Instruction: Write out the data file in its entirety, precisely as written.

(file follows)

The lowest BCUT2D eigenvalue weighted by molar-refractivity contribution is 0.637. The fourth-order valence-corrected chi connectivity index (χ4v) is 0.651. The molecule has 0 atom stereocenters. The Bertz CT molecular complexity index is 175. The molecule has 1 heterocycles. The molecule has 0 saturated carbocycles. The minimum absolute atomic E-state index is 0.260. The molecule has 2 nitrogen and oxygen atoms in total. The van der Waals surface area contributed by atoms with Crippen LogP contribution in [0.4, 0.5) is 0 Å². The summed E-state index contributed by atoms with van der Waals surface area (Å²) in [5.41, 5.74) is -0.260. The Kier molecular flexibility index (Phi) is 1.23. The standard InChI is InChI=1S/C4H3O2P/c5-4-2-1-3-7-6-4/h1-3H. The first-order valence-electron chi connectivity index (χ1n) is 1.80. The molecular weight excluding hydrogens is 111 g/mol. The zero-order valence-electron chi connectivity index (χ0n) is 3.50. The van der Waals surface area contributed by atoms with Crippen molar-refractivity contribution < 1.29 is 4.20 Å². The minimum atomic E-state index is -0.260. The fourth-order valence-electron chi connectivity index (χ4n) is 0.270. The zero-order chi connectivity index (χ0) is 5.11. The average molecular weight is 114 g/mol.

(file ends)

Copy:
The lowest BCUT2D eigenvalue weighted by molar-refractivity contribution is 0.637. The fourth-order valence-corrected chi connectivity index (χ4v) is 0.651. The molecule has 0 atom stereocenters. The Bertz CT molecular complexity index is 175. The molecule has 1 heterocycles. The molecule has 0 saturated carbocycles. The minimum absolute atomic E-state index is 0.260. The molecule has 2 nitrogen and oxygen atoms in total. The van der Waals surface area contributed by atoms with Crippen LogP contribution in [0.4, 0.5) is 0 Å². The summed E-state index contributed by atoms with van der Waals surface area (Å²) in [5.41, 5.74) is -0.260. The Kier molecular flexibility index (Phi) is 1.23. The standard InChI is InChI=1S/C4H3O2P/c5-4-2-1-3-7-6-4/h1-3H. The first-order valence-electron chi connectivity index (χ1n) is 1.80. The molecular weight excluding hydrogens is 111 g/mol. The zero-order valence-electron chi connectivity index (χ0n) is 3.50. The van der Waals surface area contributed by atoms with Crippen molar-refractivity contribution < 1.29 is 4.20 Å². The minimum atomic E-state index is -0.260. The fourth-order valence-electron chi connectivity index (χ4n) is 0.270. The zero-order chi connectivity index (χ0) is 5.11. The average molecular weight is 114 g/mol.